Then there’s Faron Woods, a place you have to journey through and explore three separate times. The first to save the boy Talo who ran into the forest alone, the second to collect the tears of light as a wolf, and the third to make your way back to the Forest Temple after just getting there by collecting the tears of light. Not only is it repetitive and a waste of the player’s time, it ruins the pacing and enjoyment of the game and its story, were its major draw lies in its discovery and exploration. This leaves sections in Faron Woods as well as Ordon Village to feel unnecessary and easily skippable as they add very little to either the story or the gameplay of these opening sections.
Truly it’s only after you take your horse back from Ilia the second time, despite her knowing that you need to deliver the village’s present to Hyrule Castle and that it will reflect badly on the village if you are late, which is then followed by a romantic moment between the two of them that does somewhat come off as jawing. It is then when the village is attacked by monsters that the game and story truly begins, meaning everything in the game prior to this could probably have been cut out of the game play. This then lead Link to charge after the monsters who kidnapped his “friends” without even bothering to go back and grab his sword or horse, where he is then pulled into the Twilight Realm that causes him to shift into a wolf.
Link then wakes up to find himself as wolf chained to the floor of a dungeon were he then meets the fan favorite companion character Midna, a twilight imp with little initial care for Link’s well being so long as he does as she says. In truth this point would have been the best the play to begin the game from as not only would the player not know what is happening and how you got there, much like Link, but brief flashbacks or returning to the village in human form following the attack could serve even better to establish the place as his home village as well as his personal connection to the place itself. But alas that is not how the game begins and instead only get here after about forty minutes of tedious gameplay.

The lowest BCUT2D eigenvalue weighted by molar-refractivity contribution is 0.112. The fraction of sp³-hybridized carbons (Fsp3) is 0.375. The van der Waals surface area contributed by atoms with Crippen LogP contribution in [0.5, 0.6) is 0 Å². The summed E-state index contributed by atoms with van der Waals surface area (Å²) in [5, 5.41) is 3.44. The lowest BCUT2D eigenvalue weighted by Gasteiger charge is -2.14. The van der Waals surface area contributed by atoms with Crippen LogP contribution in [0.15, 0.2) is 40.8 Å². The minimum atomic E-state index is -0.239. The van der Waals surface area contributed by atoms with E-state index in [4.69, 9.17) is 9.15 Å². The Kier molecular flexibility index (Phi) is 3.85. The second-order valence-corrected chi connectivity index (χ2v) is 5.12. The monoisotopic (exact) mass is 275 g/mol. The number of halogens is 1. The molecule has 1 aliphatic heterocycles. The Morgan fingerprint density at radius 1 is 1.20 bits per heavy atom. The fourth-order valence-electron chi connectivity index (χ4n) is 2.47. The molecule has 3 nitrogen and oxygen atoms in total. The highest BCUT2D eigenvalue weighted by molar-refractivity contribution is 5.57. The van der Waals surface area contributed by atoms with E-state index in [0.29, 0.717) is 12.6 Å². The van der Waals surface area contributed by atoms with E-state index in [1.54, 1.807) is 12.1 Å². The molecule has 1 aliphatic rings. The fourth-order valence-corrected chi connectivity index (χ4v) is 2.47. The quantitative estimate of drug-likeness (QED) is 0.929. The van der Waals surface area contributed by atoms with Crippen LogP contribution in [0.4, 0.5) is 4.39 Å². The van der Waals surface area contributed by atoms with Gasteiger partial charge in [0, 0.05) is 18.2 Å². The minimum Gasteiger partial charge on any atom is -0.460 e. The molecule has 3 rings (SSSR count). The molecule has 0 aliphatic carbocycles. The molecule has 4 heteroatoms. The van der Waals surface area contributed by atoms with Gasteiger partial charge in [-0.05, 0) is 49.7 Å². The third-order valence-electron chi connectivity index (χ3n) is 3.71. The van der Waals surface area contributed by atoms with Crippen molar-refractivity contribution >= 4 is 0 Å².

While many people who play Twilight Princess do not consider this section of the game to be an actual dungeon, I’ve always considered it to play much the same role that the journey inside the Deku Tree in Ocarina of Time as an introductory dungeon, despite having no boss to fight at the end of it. While this mindset may make the opening sections of the game more bearable, it still doesn’t change the under lying issues with the opening narrative that does little more than waste the player’s time as they attempt to get to the main story. And while Twilight Princess may have numerous issues in its attempts to be a second Ocarina of Time it is still very much an enjoyable game with some of the best dungeons and boss battles the series has to offer, even if the overworld and the story required to get there can at times can seem to be quite bare.
Thank you again this week for joining me citizens and immigrants of the internet. Next I’ll be covering Skyward Sword, followed by Breath of the Wild which will bring an end to this year’s edition of Zelda Month. I hope you will all join me then, until next time God bless.
Originally published at jessejtearoe.wordpress.com on November 24, 2017.